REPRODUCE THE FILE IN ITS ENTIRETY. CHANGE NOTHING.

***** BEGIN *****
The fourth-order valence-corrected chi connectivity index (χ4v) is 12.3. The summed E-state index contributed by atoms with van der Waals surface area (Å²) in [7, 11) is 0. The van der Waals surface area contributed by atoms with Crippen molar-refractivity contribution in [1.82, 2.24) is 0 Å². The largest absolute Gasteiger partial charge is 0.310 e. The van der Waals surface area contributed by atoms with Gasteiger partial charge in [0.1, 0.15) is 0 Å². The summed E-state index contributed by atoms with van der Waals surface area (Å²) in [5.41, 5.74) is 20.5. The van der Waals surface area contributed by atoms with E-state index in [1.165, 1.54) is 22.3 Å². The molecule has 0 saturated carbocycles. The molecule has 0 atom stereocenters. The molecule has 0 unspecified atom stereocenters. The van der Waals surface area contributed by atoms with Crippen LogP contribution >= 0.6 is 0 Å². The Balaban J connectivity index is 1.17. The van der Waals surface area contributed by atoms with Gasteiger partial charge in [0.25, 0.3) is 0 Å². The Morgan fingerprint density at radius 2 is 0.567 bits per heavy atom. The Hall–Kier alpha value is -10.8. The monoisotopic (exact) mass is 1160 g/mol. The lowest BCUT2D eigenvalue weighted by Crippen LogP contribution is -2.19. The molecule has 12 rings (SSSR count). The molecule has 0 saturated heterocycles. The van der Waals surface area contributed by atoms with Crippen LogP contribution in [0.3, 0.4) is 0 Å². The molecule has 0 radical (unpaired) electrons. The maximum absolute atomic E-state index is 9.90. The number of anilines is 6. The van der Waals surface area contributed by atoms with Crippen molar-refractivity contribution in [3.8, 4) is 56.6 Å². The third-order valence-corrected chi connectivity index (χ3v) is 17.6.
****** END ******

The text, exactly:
The fourth-order valence-corrected chi connectivity index (χ4v) is 12.3. The summed E-state index contributed by atoms with van der Waals surface area (Å²) in [7, 11) is 0. The van der Waals surface area contributed by atoms with Crippen molar-refractivity contribution in [1.82, 2.24) is 0 Å². The largest absolute Gasteiger partial charge is 0.310 e. The van der Waals surface area contributed by atoms with Gasteiger partial charge in [0.1, 0.15) is 0 Å². The summed E-state index contributed by atoms with van der Waals surface area (Å²) in [5.41, 5.74) is 20.5. The van der Waals surface area contributed by atoms with E-state index in [1.165, 1.54) is 22.3 Å². The molecule has 0 saturated carbocycles. The molecule has 0 atom stereocenters. The molecule has 0 unspecified atom stereocenters. The van der Waals surface area contributed by atoms with Crippen LogP contribution >= 0.6 is 0 Å². The Balaban J connectivity index is 1.17. The van der Waals surface area contributed by atoms with Gasteiger partial charge in [0.25, 0.3) is 0 Å². The Morgan fingerprint density at radius 2 is 0.567 bits per heavy atom. The Hall–Kier alpha value is -10.8. The monoisotopic (exact) mass is 1160 g/mol. The lowest BCUT2D eigenvalue weighted by Crippen LogP contribution is -2.19. The molecule has 12 rings (SSSR count). The molecule has 0 saturated heterocycles. The van der Waals surface area contributed by atoms with Crippen LogP contribution in [0.3, 0.4) is 0 Å². The molecule has 0 radical (unpaired) electrons. The maximum absolute atomic E-state index is 9.90. The number of anilines is 6. The van der Waals surface area contributed by atoms with Crippen molar-refractivity contribution in [3.8, 4) is 56.6 Å². The third-order valence-corrected chi connectivity index (χ3v) is 17.6.